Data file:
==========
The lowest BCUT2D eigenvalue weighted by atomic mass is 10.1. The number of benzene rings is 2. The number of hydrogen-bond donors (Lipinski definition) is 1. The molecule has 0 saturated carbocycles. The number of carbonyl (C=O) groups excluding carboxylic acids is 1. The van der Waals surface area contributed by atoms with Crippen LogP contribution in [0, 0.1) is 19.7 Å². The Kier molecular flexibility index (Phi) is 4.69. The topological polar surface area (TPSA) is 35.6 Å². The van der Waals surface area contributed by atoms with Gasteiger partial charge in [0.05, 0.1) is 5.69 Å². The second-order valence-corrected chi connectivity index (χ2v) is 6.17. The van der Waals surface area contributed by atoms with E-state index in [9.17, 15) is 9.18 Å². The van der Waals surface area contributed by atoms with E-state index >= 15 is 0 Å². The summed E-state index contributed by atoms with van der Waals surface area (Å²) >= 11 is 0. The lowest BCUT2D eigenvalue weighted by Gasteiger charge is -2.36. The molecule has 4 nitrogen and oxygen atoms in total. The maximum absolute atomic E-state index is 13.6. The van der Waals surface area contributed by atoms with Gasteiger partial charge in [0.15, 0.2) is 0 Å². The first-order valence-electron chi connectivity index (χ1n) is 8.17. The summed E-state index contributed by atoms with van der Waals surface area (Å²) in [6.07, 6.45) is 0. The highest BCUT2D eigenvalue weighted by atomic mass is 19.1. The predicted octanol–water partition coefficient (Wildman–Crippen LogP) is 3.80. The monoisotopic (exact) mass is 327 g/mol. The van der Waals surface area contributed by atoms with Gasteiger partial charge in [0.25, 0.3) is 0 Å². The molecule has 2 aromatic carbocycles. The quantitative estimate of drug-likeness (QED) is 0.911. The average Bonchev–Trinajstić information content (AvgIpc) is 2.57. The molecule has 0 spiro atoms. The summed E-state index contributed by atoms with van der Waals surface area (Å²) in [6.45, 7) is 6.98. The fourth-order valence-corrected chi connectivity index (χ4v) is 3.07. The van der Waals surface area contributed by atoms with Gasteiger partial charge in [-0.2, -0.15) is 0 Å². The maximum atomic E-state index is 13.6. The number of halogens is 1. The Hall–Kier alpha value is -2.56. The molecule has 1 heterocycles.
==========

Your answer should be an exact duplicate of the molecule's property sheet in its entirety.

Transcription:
The lowest BCUT2D eigenvalue weighted by atomic mass is 10.1. The number of benzene rings is 2. The number of hydrogen-bond donors (Lipinski definition) is 1. The molecule has 0 saturated carbocycles. The number of carbonyl (C=O) groups excluding carboxylic acids is 1. The van der Waals surface area contributed by atoms with Crippen LogP contribution in [0, 0.1) is 19.7 Å². The Kier molecular flexibility index (Phi) is 4.69. The topological polar surface area (TPSA) is 35.6 Å². The van der Waals surface area contributed by atoms with Gasteiger partial charge in [0.05, 0.1) is 5.69 Å². The second-order valence-corrected chi connectivity index (χ2v) is 6.17. The van der Waals surface area contributed by atoms with E-state index in [9.17, 15) is 9.18 Å². The van der Waals surface area contributed by atoms with E-state index >= 15 is 0 Å². The summed E-state index contributed by atoms with van der Waals surface area (Å²) >= 11 is 0. The lowest BCUT2D eigenvalue weighted by Gasteiger charge is -2.36. The molecule has 4 nitrogen and oxygen atoms in total. The maximum absolute atomic E-state index is 13.6. The van der Waals surface area contributed by atoms with Gasteiger partial charge in [0.15, 0.2) is 0 Å². The first-order valence-electron chi connectivity index (χ1n) is 8.17. The summed E-state index contributed by atoms with van der Waals surface area (Å²) in [6.07, 6.45) is 0. The highest BCUT2D eigenvalue weighted by atomic mass is 19.1. The predicted octanol–water partition coefficient (Wildman–Crippen LogP) is 3.80. The monoisotopic (exact) mass is 327 g/mol. The van der Waals surface area contributed by atoms with Gasteiger partial charge in [0.25, 0.3) is 0 Å². The molecule has 2 aromatic carbocycles. The quantitative estimate of drug-likeness (QED) is 0.911. The average Bonchev–Trinajstić information content (AvgIpc) is 2.57. The molecule has 0 spiro atoms. The summed E-state index contributed by atoms with van der Waals surface area (Å²) in [6.45, 7) is 6.98. The fourth-order valence-corrected chi connectivity index (χ4v) is 3.07. The van der Waals surface area contributed by atoms with Gasteiger partial charge in [-0.2, -0.15) is 0 Å². The maximum atomic E-state index is 13.6. The number of halogens is 1. The Hall–Kier alpha value is -2.56. The molecule has 1 heterocycles.